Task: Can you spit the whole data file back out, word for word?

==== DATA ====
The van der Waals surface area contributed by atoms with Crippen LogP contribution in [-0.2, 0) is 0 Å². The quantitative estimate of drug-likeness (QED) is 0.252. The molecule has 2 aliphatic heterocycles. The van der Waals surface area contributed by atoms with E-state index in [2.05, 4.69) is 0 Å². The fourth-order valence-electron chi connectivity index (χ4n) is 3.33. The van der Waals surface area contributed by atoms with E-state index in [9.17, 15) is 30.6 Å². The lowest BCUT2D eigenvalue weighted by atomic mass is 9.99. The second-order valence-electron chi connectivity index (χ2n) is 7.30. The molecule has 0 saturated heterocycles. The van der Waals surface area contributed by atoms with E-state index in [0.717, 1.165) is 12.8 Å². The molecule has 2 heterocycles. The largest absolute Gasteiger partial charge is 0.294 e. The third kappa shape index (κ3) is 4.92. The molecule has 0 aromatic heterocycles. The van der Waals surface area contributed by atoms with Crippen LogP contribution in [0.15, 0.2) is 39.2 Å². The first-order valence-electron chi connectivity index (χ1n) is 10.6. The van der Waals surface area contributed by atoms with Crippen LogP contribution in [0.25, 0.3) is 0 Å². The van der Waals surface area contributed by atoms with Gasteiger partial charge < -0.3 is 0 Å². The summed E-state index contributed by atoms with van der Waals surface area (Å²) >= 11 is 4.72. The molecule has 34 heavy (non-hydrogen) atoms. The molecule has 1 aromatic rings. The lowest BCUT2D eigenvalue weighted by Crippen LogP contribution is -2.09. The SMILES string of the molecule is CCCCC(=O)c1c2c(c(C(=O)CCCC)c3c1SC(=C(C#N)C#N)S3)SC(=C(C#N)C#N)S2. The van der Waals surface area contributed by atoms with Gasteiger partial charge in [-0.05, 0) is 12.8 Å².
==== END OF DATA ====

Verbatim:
The van der Waals surface area contributed by atoms with Crippen LogP contribution in [-0.2, 0) is 0 Å². The quantitative estimate of drug-likeness (QED) is 0.252. The molecule has 2 aliphatic heterocycles. The van der Waals surface area contributed by atoms with E-state index in [2.05, 4.69) is 0 Å². The fourth-order valence-electron chi connectivity index (χ4n) is 3.33. The van der Waals surface area contributed by atoms with E-state index in [9.17, 15) is 30.6 Å². The lowest BCUT2D eigenvalue weighted by atomic mass is 9.99. The second-order valence-electron chi connectivity index (χ2n) is 7.30. The molecule has 0 saturated heterocycles. The van der Waals surface area contributed by atoms with E-state index in [0.717, 1.165) is 12.8 Å². The molecule has 2 heterocycles. The largest absolute Gasteiger partial charge is 0.294 e. The third kappa shape index (κ3) is 4.92. The molecule has 0 aromatic heterocycles. The van der Waals surface area contributed by atoms with Crippen LogP contribution in [0.15, 0.2) is 39.2 Å². The first-order valence-electron chi connectivity index (χ1n) is 10.6. The van der Waals surface area contributed by atoms with Crippen LogP contribution in [0.25, 0.3) is 0 Å². The van der Waals surface area contributed by atoms with Gasteiger partial charge < -0.3 is 0 Å². The summed E-state index contributed by atoms with van der Waals surface area (Å²) >= 11 is 4.72. The molecule has 34 heavy (non-hydrogen) atoms. The molecule has 1 aromatic rings. The lowest BCUT2D eigenvalue weighted by Crippen LogP contribution is -2.09. The SMILES string of the molecule is CCCCC(=O)c1c2c(c(C(=O)CCCC)c3c1SC(=C(C#N)C#N)S3)SC(=C(C#N)C#N)S2. The van der Waals surface area contributed by atoms with Gasteiger partial charge in [-0.05, 0) is 12.8 Å².